My son was placed in an out-of-home youth facility for petty vandalism and his time there nearly ruined his life.
I know firsthand the damage these facilities can cause and how they fail to keep our communities safe. The last thing our state needs is another children’s institution.
There are more cost effective, proven alternatives that are far better for West Virginia’s young people.
West Virginia took critical steps to address our state’s broken juvenile justice system. In April, a set of reforms aimed at increasing public safety and eliminating taxpayer waste by keeping kids in their communities and out of costly detention centers was signed into law. These important reforms were lauded as a much-needed step to keep West Virginians safer while at the same time positively impacting West Virginia’s youth and their families.
But now, all that hard work is being threatened.
The Department of Health and Human Resources has fast-tracked the Dazzy Vance Mountain Resort, an unneeded 70-bed for–profit facility for youth with mental or behavioral issues to be built in the Earl Ray Industrial Park in Logan. The proposed facility will confine children as young as 4!
We can’t let that happen. Governor Tomblin: Don’t allow Dazzy Vance Mountain Resort to go forward!
It’s already been proven by that facilities like Dazzy Vance aren’t working for West Virginia. The bipartisan Intergovernmental Task Force on Juvenile Justice was unanimous in its findings that West Virginia was wasting taxpayer money by sending lower-level juvenile offenders to centers like Dazzy Vance at a staggering $100,000 or more per child per year. Dazzy Vance’s costs will be even higher – costing taxpayers $182,500 per child per year. Even worse, the Task Force found that youth are unnecessarily spending more time in these kinds of facilities than ever before.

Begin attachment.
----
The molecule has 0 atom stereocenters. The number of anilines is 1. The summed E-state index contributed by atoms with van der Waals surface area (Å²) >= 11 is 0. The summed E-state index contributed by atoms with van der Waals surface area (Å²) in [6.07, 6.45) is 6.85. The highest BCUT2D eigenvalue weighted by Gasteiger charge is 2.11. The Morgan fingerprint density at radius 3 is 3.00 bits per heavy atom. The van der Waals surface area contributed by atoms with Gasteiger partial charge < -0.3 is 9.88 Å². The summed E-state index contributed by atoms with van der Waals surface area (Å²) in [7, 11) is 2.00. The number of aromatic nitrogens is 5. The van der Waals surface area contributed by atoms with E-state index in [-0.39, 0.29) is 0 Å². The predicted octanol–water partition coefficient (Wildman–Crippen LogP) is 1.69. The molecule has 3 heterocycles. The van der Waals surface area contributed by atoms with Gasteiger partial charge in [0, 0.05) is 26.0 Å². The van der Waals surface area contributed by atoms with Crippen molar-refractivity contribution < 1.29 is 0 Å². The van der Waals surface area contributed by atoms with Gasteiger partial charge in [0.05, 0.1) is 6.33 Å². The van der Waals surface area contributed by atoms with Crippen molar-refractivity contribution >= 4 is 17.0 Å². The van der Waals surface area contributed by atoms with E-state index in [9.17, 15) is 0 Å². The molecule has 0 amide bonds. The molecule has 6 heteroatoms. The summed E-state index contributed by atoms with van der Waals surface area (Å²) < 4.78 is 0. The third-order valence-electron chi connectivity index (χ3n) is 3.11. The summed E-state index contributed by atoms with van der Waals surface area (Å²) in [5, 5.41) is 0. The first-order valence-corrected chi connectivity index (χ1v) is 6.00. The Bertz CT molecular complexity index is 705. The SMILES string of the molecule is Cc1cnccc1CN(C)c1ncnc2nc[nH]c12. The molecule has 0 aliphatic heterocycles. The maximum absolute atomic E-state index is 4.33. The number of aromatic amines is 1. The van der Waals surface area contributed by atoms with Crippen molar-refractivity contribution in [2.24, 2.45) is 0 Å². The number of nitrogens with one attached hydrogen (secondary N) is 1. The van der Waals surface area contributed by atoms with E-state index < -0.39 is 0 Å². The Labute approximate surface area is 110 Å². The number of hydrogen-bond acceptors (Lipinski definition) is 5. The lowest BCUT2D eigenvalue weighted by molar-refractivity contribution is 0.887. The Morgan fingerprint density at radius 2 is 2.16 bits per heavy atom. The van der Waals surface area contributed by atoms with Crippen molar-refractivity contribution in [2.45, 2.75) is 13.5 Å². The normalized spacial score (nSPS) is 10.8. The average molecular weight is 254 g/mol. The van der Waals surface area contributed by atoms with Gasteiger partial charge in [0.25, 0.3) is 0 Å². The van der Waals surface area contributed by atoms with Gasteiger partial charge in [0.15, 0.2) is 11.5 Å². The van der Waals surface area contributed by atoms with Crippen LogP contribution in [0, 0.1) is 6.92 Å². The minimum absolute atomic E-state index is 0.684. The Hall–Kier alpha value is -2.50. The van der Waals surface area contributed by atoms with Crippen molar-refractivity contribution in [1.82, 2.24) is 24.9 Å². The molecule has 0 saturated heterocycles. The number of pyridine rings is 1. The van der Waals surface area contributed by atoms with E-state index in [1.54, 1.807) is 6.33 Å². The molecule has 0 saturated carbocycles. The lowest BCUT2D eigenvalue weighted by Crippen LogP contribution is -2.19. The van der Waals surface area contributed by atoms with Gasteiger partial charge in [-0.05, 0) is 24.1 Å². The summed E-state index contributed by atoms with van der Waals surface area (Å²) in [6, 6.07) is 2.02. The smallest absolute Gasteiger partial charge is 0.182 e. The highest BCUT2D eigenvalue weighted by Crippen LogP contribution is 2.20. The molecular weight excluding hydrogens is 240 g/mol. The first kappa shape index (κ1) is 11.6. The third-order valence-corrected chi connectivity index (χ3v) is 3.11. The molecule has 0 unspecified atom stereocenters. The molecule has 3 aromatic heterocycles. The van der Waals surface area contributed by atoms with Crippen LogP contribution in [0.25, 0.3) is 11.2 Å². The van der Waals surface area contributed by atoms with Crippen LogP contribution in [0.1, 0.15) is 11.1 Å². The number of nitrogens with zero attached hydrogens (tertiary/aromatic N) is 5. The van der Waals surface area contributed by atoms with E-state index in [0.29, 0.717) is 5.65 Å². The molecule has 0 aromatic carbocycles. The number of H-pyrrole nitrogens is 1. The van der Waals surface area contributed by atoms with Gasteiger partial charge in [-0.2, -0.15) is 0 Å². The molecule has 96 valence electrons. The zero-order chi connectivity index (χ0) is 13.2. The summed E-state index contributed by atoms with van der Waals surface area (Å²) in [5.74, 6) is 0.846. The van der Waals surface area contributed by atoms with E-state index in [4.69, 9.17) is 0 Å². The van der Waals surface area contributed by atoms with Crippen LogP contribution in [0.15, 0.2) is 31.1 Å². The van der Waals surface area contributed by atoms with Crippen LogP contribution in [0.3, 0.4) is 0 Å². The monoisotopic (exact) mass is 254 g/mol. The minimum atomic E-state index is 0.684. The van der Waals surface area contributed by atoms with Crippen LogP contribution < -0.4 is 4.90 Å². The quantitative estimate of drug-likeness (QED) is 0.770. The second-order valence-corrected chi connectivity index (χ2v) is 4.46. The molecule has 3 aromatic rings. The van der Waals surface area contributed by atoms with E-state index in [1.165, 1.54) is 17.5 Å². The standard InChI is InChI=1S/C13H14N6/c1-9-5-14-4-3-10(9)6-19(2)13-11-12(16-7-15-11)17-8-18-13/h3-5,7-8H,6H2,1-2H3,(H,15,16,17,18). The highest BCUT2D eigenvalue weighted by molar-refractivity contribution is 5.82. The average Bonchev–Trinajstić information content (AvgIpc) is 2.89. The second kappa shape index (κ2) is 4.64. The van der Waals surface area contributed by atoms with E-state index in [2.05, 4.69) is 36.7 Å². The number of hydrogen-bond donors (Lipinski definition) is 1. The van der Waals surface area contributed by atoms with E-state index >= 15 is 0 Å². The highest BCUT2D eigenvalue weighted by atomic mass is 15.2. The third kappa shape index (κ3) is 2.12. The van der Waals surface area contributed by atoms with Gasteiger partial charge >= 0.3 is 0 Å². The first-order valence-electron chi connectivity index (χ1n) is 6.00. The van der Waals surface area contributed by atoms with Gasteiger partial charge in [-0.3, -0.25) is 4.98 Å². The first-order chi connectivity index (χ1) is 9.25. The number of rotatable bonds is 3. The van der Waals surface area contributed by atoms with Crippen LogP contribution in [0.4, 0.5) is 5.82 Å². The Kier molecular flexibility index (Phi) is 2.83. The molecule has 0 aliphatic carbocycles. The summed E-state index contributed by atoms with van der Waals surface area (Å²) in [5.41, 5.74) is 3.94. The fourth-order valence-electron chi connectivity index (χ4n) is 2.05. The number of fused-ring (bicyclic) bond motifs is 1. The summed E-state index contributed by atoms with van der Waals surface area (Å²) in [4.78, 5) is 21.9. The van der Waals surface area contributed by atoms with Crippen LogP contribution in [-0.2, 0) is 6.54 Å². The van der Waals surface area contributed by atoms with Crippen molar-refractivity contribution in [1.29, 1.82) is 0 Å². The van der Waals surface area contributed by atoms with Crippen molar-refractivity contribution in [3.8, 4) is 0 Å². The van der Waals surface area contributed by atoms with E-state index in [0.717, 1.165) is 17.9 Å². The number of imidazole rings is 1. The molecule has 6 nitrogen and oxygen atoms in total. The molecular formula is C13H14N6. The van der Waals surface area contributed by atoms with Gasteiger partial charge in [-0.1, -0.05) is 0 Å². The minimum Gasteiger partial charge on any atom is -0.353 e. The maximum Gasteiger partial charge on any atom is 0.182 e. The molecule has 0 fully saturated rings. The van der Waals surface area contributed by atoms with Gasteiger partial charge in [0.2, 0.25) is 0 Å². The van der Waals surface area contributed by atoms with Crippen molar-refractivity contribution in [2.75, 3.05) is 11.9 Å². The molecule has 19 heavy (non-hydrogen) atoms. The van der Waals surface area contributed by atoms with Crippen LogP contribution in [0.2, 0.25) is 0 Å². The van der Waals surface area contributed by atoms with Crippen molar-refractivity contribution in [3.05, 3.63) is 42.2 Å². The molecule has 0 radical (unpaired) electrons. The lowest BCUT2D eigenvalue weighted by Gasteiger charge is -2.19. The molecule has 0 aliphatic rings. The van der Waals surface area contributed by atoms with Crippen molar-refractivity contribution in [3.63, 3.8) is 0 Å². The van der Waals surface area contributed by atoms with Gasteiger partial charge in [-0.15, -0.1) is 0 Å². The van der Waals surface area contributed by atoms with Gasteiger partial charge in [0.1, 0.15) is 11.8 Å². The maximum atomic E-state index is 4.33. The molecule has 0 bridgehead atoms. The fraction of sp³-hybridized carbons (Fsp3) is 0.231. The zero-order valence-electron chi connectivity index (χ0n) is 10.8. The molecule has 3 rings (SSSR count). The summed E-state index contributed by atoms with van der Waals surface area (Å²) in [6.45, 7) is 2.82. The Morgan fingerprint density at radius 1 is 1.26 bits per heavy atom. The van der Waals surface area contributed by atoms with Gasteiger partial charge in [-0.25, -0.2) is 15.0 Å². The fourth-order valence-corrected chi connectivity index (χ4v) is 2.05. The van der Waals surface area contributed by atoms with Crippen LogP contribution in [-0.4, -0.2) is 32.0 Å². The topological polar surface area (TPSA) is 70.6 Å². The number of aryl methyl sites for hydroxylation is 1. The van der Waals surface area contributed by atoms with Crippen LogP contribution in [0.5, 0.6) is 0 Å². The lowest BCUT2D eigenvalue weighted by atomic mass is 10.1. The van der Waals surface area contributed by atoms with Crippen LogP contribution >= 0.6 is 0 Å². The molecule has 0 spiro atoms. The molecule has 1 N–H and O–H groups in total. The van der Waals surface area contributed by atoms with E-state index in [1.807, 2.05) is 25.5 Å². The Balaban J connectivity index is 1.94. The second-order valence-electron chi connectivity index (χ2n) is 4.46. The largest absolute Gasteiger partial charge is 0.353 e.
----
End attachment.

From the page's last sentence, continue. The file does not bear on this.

I know firsthand just how broken these facilities are because my own son was in one.
After my son violated probation by spray painting a building, he was taken from his community and placed in a West Virginia detention center. After being given medication that made him violent, he was locked in solitary confinement and I, his mother, wasn’t allowed to make decisions regarding his medical treatment. He was later transferred to another facility where he spent every day locked down in his cell. Not only are these methods extreme, but they haven’t been proven to keep kids out of trouble long-term.
West Virginia can’t keep wasting money on solutions that don’t work. Community-based alternatives that keep kids with their families and provide intensive treatment services have been proven to be more effective at keeping kids out of the system and communities safe. These programs are a fraction of the cost in comparison to housing youth in facilities like the proposed Dazzy Vance Mountain Resort.
Elaine Turner, of Ridgeview, is a mother and nurse.